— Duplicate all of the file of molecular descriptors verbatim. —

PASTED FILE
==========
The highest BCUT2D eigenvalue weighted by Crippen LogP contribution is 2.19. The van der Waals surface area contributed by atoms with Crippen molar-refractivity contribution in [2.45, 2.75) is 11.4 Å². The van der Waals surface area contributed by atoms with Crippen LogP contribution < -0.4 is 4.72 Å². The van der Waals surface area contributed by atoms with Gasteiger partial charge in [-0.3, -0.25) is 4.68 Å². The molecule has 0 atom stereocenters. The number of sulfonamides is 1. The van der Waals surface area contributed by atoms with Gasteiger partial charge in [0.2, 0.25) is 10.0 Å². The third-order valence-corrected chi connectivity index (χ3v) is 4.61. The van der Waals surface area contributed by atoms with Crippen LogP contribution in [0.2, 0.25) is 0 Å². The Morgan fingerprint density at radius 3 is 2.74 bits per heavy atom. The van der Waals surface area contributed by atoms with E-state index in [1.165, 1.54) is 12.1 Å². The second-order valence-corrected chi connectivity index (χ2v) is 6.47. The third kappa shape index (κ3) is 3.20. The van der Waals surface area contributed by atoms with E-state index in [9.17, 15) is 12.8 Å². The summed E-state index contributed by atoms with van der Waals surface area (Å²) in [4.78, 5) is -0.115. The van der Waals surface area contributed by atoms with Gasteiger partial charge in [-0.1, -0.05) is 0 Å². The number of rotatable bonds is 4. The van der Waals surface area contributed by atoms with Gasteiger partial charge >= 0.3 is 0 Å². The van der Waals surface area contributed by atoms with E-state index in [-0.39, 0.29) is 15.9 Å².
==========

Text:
The highest BCUT2D eigenvalue weighted by Crippen LogP contribution is 2.19. The van der Waals surface area contributed by atoms with Crippen molar-refractivity contribution in [2.45, 2.75) is 11.4 Å². The van der Waals surface area contributed by atoms with Crippen LogP contribution < -0.4 is 4.72 Å². The van der Waals surface area contributed by atoms with Gasteiger partial charge in [-0.3, -0.25) is 4.68 Å². The molecule has 0 atom stereocenters. The number of sulfonamides is 1. The van der Waals surface area contributed by atoms with Gasteiger partial charge in [0.2, 0.25) is 10.0 Å². The third-order valence-corrected chi connectivity index (χ3v) is 4.61. The van der Waals surface area contributed by atoms with Crippen LogP contribution in [0.2, 0.25) is 0 Å². The Morgan fingerprint density at radius 3 is 2.74 bits per heavy atom. The van der Waals surface area contributed by atoms with E-state index in [1.165, 1.54) is 12.1 Å². The second-order valence-corrected chi connectivity index (χ2v) is 6.47. The third kappa shape index (κ3) is 3.20. The van der Waals surface area contributed by atoms with E-state index in [9.17, 15) is 12.8 Å². The summed E-state index contributed by atoms with van der Waals surface area (Å²) in [4.78, 5) is -0.115. The van der Waals surface area contributed by atoms with Gasteiger partial charge in [-0.1, -0.05) is 0 Å². The number of rotatable bonds is 4. The van der Waals surface area contributed by atoms with Gasteiger partial charge >= 0.3 is 0 Å². The van der Waals surface area contributed by atoms with E-state index in [-0.39, 0.29) is 15.9 Å².